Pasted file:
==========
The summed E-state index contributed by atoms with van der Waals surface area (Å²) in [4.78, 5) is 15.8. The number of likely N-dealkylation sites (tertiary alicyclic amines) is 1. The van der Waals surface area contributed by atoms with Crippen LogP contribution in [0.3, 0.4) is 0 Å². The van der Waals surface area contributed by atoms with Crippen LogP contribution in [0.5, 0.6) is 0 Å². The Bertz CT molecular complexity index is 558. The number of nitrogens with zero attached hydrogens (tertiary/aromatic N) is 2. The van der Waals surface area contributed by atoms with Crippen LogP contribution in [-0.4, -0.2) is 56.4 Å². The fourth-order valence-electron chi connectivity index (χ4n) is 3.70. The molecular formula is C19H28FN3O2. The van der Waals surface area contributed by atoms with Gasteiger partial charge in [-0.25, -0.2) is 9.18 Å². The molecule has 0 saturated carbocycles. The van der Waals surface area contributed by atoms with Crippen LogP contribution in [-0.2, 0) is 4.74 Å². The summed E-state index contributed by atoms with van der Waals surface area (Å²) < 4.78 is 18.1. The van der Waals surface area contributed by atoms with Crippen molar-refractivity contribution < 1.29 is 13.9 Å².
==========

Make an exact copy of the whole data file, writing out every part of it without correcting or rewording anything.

The summed E-state index contributed by atoms with van der Waals surface area (Å²) in [4.78, 5) is 15.8. The number of likely N-dealkylation sites (tertiary alicyclic amines) is 1. The van der Waals surface area contributed by atoms with Crippen LogP contribution in [0.3, 0.4) is 0 Å². The van der Waals surface area contributed by atoms with Crippen LogP contribution in [0.5, 0.6) is 0 Å². The Bertz CT molecular complexity index is 558. The number of nitrogens with zero attached hydrogens (tertiary/aromatic N) is 2. The van der Waals surface area contributed by atoms with Crippen LogP contribution in [-0.4, -0.2) is 56.4 Å². The fourth-order valence-electron chi connectivity index (χ4n) is 3.70. The molecular formula is C19H28FN3O2. The van der Waals surface area contributed by atoms with Gasteiger partial charge in [-0.25, -0.2) is 9.18 Å². The molecule has 0 saturated carbocycles. The van der Waals surface area contributed by atoms with Crippen LogP contribution in [-0.2, 0) is 4.74 Å². The summed E-state index contributed by atoms with van der Waals surface area (Å²) < 4.78 is 18.1. The van der Waals surface area contributed by atoms with Crippen molar-refractivity contribution < 1.29 is 13.9 Å².